Despite slowing traffic, Atlantic grows for future

NBAA Convention News » 2008
October 1, 2008, 7:17 AM

“For all intents and purposes there is an economic downturn,” said Lou Pepper, CEO of the FBO chain that is owned by Australia’s Macquarie Infrastructure. But, he added, “Atlantic is still bullish about the future.” In August 2004, Atlantic Aviation (Booth No. 1610) had just 10 FBOs when Macquarie Infrastructure bought the chain. Now with 64 Atlantic-branded FBOs and three nonbranded facilities in Alaska, Atlantic continues to invest capital in upgrading facilities and purchasing new ground service equipment.

A unique characteristic of Atlantic is that it is strictly a U.S. chain, with no FBOs located outside the U.S. “There are always opportunities,” Pepper said, “but we haven’t found anything strategic. It doesn’t mean we wouldn’t consider something in the future.”

Pepper is convinced that a large chain offers advantages for customers. “They know exactly what to expect,” he said, including consistent catering, rental car availability and, he added, “the highest-trained line service personnel in the industry.” Atlantic Aviation can afford to buy top insurance coverage and the chain has also developed a reputation of sparing no expense on ground-handling equipment. “That all tends to add value to a customer’s visit,” he said. Buying new equipment for line and customer service personnel also does wonders for employee morale, he explained.
“Our guys have beautiful new equipment, and that does more for morale than anything else you can do.”

With 64 Atlantic FBOs, making sure everyone is working toward the same goals and delivering consistent service is a constant challenge, Pepper said. Regional directors run six distinct regions in the U.S., and subregional managers oversee three or four FBOs each. “No FBO general manager is ever more than three people removed from corporate,” Pepper said. “That is extremely effective. It really helps in instilling the corporate culture and passing it down.” Another program that helps spread the culture is the Atlantic Attitude Training Program offering classes on customer service and how to run an Atlantic FBO.

Each regional office has a safety manager, and most FBOs have an on-site safety coordinator. Employee bonuses are based on one factor, Pepper said: “Safety. Every person is tied to safety, and our customers appreciate that. Nothing reduces the value of a customer’s visit more than hangar rash or a dinged airplane. Every employee gets a bonus based on safety. That’s the best way to run an FBO.”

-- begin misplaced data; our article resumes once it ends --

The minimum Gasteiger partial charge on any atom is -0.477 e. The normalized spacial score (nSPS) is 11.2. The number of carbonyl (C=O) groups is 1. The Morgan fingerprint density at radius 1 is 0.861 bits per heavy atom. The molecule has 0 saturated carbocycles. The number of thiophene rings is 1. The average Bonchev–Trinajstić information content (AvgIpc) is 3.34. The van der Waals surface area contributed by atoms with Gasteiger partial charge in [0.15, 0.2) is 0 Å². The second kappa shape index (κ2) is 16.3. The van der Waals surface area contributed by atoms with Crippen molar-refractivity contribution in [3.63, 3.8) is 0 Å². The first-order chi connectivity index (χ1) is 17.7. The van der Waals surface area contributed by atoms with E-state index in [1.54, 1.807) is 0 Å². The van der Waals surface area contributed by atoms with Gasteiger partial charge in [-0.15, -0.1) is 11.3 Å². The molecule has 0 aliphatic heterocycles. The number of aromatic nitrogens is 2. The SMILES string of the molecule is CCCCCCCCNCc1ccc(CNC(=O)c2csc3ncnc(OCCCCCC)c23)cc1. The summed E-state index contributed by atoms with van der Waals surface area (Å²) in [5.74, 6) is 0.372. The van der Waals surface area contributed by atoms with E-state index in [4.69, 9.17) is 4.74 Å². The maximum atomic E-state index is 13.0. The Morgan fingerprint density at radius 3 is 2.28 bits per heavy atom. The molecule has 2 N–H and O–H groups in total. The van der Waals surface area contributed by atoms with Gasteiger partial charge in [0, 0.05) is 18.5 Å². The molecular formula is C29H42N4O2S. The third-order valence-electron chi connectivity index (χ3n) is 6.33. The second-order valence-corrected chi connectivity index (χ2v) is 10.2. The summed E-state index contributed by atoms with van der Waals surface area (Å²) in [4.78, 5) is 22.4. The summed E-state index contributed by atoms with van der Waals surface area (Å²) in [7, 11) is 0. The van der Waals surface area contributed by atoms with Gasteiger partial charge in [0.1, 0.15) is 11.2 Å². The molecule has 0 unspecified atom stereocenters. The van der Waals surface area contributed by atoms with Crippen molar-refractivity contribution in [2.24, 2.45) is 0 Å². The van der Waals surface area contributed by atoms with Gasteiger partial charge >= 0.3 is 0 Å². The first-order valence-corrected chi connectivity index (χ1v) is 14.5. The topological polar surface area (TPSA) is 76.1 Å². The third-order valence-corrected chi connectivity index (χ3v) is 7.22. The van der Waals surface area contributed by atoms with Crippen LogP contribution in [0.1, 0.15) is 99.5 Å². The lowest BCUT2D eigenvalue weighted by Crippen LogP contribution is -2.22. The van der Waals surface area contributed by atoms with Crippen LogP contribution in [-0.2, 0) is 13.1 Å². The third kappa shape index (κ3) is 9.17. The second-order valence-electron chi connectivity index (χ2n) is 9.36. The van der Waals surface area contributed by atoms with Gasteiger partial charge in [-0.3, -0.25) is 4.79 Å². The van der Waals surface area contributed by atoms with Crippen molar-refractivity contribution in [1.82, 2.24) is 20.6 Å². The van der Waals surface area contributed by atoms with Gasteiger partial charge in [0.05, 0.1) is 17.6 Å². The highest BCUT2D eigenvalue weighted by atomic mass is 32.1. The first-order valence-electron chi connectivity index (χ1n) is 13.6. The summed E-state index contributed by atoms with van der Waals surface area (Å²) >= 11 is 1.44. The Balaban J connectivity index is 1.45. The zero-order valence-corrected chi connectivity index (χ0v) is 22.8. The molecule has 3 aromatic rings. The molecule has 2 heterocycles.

Atlantic invested more than $12 million at its Los Angeles International Airport facility and finished a new ramp there in January. “The LAX facility is doing extremely well,” Pepper said. “It’s really a showplace.”

At Teterboro, N.J., Atlantic’s $8 million, 12-acre ramp was completed on June 1, making parking problems at the busy airport a nonissue. “It looks like the Atlantic Ocean,” Pepper said. “I know it’s hard to get excited about a ramp, but at Teterboro a big ramp like that is really something special.” Despite the challenges facing the economy, especially financial institutions in New York City, business at Teterboro remains relatively strong, he said. “It’s the Mecca of general aviation.”

On the West Coast, Atlantic is finishing a $16 million-plus hangar and office complex at Norman Mineta San Jose International Airport. Last year, Atlantic purchased ACM Aviation’s San Jose Jet Center FBO complex and is now the sole FBO at the airport. “That’s one of those unique airports,” Pepper said. “It’s been a bright spot for us in the chain.”

Its FBO at Santa Monica Airport remains busy, despite an attempt to ban heavier jets. “We’re in so many other locations in Southern California, if they do curtail business there, then we’ll have an alternate to offer to our clients,” Pepper said.

Atlantic will continue growing when the right opportunity comes along, Pepper said.
“When opportunities arise that we think are strategic for our chain, we’re ready willing and able and we have the capacity and capital to grow.” But even if Atlantic never adds another FBO, he said, “We’re at a great size and we feel like we have a lot of internal growth capability.”    

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